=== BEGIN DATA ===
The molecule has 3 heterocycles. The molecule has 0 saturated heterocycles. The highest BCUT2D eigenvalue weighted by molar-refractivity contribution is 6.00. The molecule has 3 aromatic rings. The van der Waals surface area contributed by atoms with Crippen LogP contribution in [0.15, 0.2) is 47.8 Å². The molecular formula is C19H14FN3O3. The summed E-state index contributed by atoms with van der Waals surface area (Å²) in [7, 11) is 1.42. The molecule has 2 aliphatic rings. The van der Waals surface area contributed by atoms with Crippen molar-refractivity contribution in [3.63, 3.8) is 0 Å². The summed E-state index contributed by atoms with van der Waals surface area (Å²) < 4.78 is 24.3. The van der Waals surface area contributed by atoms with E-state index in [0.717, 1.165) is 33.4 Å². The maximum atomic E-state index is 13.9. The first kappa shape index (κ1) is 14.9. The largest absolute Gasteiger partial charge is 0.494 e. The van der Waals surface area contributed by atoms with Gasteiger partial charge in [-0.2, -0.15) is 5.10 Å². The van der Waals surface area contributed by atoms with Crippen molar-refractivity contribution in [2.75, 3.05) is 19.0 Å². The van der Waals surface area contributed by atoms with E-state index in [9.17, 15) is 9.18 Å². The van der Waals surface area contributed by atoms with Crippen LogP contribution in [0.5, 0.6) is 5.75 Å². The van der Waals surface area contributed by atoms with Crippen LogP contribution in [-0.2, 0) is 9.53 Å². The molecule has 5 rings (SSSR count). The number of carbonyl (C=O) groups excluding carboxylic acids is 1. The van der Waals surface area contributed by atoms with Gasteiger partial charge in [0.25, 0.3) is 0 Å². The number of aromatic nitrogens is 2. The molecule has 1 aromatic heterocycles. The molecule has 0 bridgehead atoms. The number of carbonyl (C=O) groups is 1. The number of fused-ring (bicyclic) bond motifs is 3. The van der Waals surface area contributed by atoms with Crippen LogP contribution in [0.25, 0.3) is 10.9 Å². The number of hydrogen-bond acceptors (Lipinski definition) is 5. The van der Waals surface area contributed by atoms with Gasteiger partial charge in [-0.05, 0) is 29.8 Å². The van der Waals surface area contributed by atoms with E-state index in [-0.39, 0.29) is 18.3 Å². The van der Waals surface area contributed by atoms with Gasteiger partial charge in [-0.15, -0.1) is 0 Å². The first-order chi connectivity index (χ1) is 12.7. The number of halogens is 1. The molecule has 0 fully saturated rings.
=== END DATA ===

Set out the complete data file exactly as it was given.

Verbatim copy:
The molecule has 3 heterocycles. The molecule has 0 saturated heterocycles. The highest BCUT2D eigenvalue weighted by molar-refractivity contribution is 6.00. The molecule has 3 aromatic rings. The van der Waals surface area contributed by atoms with Crippen LogP contribution in [0.15, 0.2) is 47.8 Å². The molecular formula is C19H14FN3O3. The summed E-state index contributed by atoms with van der Waals surface area (Å²) in [7, 11) is 1.42. The molecule has 2 aliphatic rings. The van der Waals surface area contributed by atoms with Crippen molar-refractivity contribution in [3.63, 3.8) is 0 Å². The summed E-state index contributed by atoms with van der Waals surface area (Å²) < 4.78 is 24.3. The van der Waals surface area contributed by atoms with E-state index in [0.717, 1.165) is 33.4 Å². The maximum atomic E-state index is 13.9. The first kappa shape index (κ1) is 14.9. The largest absolute Gasteiger partial charge is 0.494 e. The van der Waals surface area contributed by atoms with Gasteiger partial charge in [-0.2, -0.15) is 5.10 Å². The van der Waals surface area contributed by atoms with Crippen molar-refractivity contribution in [2.75, 3.05) is 19.0 Å². The van der Waals surface area contributed by atoms with E-state index in [9.17, 15) is 9.18 Å². The van der Waals surface area contributed by atoms with Crippen LogP contribution in [0.5, 0.6) is 5.75 Å². The van der Waals surface area contributed by atoms with Crippen LogP contribution in [-0.2, 0) is 9.53 Å². The molecule has 5 rings (SSSR count). The number of carbonyl (C=O) groups excluding carboxylic acids is 1. The van der Waals surface area contributed by atoms with Gasteiger partial charge in [0.25, 0.3) is 0 Å². The number of aromatic nitrogens is 2. The molecule has 1 aromatic heterocycles. The molecule has 0 bridgehead atoms. The number of carbonyl (C=O) groups is 1. The number of fused-ring (bicyclic) bond motifs is 3. The van der Waals surface area contributed by atoms with Crippen LogP contribution in [0.25, 0.3) is 10.9 Å². The number of hydrogen-bond acceptors (Lipinski definition) is 5. The van der Waals surface area contributed by atoms with Gasteiger partial charge in [-0.05, 0) is 29.8 Å². The van der Waals surface area contributed by atoms with E-state index in [-0.39, 0.29) is 18.3 Å². The van der Waals surface area contributed by atoms with Gasteiger partial charge in [-0.15, -0.1) is 0 Å². The first-order chi connectivity index (χ1) is 12.7. The number of halogens is 1. The molecule has 0 fully saturated rings.